Fireline Handcrews

When it comes to fighting forest fires, the handcrews can be compared to the army’s infantry. The handcrew is made up of between 18 and 20 firefighters. Their main duty is to put a fireline in place.

A fireline is a portion of land that has been cleared off of anything that is flammable so that the advancing fire doesn’t have a source of fuel to keep growing. To eliminate the fuel for the fire, the handcrew must dig down to the soil. This is physically demanding work and the crew members put in long hours.

The handcrew’s day starts at dawn. They break camp and then go to the location of the fire. One person on the crew acts as a lookout, since the crew must always have an idea of where the fire is located and the direction it is moving in.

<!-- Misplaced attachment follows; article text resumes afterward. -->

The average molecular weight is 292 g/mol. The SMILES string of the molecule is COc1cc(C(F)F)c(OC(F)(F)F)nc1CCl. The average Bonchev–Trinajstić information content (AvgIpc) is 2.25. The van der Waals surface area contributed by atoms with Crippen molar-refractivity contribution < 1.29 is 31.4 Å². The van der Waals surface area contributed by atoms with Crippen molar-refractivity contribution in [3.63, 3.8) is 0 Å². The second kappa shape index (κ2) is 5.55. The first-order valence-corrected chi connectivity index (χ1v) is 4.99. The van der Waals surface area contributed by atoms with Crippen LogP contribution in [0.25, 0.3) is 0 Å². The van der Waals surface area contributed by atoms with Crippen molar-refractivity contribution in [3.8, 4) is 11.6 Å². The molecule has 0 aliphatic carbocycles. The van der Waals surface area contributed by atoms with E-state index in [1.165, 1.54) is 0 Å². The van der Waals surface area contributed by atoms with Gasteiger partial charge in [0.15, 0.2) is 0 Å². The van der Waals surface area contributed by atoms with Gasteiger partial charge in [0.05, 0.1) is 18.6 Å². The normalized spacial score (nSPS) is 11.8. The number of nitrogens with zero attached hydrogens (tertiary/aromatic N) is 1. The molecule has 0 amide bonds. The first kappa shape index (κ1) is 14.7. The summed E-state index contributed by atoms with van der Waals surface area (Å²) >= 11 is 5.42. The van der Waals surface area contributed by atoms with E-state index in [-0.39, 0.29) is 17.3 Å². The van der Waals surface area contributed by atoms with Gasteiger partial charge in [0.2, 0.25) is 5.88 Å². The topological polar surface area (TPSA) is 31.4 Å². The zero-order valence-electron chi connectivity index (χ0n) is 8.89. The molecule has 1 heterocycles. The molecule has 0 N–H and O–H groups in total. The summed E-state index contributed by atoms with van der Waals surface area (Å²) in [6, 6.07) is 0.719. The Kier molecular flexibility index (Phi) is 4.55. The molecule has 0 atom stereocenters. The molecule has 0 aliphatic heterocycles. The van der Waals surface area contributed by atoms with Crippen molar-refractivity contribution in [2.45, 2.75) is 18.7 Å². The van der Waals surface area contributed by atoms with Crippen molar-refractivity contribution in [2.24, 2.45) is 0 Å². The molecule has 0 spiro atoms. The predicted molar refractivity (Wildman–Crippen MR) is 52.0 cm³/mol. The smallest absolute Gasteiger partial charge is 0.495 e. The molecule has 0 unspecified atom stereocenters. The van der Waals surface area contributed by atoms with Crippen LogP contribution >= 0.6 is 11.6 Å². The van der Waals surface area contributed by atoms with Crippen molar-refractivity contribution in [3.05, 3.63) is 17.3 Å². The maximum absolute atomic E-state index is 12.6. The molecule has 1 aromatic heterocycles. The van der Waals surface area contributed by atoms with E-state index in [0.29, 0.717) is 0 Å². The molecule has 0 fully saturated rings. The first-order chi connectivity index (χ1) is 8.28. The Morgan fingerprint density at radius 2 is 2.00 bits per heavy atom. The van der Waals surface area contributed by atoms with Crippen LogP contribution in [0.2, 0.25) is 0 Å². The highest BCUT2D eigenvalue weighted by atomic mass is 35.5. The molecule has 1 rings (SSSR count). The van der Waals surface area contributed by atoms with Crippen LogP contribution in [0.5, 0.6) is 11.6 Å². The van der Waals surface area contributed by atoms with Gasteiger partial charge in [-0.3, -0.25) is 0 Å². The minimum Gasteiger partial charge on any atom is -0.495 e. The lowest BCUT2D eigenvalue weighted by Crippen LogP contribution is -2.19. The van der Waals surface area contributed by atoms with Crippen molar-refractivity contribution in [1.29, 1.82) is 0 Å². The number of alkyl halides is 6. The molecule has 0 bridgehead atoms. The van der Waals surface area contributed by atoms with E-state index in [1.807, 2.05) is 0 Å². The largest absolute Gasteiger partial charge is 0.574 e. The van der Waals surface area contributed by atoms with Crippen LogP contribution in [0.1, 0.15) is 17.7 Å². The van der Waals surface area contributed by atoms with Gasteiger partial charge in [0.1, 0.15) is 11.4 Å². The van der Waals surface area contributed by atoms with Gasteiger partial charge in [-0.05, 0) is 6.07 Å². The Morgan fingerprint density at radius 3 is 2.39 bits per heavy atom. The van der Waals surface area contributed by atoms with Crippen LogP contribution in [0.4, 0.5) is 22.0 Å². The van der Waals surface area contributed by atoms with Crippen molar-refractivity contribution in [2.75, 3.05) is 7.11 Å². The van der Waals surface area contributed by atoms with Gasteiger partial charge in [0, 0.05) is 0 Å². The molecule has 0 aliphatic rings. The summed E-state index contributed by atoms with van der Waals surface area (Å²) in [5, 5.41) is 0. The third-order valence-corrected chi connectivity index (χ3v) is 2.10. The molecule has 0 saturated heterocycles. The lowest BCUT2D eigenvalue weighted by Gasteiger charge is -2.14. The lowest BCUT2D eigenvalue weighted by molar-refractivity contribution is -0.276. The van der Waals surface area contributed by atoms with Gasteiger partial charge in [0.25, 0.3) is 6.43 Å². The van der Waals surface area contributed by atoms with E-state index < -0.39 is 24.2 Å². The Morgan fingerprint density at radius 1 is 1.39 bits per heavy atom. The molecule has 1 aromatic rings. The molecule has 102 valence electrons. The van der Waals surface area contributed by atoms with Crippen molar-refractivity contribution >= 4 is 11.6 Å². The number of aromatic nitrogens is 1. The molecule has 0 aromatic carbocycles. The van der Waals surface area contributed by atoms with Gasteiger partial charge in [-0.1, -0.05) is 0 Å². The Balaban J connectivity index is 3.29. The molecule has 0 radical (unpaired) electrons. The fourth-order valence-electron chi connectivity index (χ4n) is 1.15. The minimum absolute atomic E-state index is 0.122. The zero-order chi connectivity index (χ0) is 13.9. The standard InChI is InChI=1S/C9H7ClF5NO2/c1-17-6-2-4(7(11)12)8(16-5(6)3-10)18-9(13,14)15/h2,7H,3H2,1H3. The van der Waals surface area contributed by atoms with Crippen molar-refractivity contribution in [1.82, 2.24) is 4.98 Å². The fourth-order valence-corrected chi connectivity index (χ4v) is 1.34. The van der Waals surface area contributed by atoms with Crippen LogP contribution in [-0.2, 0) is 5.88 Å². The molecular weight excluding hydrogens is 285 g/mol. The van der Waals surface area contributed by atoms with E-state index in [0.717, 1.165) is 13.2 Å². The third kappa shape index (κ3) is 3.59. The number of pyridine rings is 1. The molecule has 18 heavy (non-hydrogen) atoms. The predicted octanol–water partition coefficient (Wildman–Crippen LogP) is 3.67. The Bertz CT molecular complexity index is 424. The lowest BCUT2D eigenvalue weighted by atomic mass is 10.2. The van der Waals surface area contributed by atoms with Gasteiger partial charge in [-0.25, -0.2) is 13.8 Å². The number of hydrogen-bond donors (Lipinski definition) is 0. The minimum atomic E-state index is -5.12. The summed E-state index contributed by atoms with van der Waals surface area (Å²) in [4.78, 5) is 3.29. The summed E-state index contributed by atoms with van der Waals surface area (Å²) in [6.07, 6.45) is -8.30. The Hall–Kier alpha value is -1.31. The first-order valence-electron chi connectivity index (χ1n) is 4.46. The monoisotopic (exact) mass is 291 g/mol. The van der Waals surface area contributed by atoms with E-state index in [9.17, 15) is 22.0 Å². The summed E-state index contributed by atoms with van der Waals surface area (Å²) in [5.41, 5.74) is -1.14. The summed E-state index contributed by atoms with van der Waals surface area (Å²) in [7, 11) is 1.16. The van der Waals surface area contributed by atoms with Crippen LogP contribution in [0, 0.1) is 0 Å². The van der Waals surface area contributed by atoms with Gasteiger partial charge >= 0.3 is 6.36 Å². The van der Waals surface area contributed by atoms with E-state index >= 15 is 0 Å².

Once the handcrew is in place, they use various hand tools, including chainsaws, shovels, and Pulaskis (a double-bladed tool with an axe head on one side and an arched blade on the other). Each member of the crew carries a backpack, which may weigh 25 lbs. or more, and they may need to hike for a number of miles before reaching the location where the fireline will be constructed. The work day may last for 12 hours or more.

To be considered for a job on a handcrew, applicants must be United States citizens. They must also have at least 90 days of prior experience fighting forest fires and pass a physical exam prior to being hired.

Passing a Work Capacity Test is another requirement for people who are interested in working on a handcrew. This Test involves completing a three-mile hike in 45 minutes or less, while wearing a 45-lb. backpack.

To apply for a job on a handcrew, visit the Federal Government Jobs website. The salary range for this position is $23,400 and $34,000 per year.

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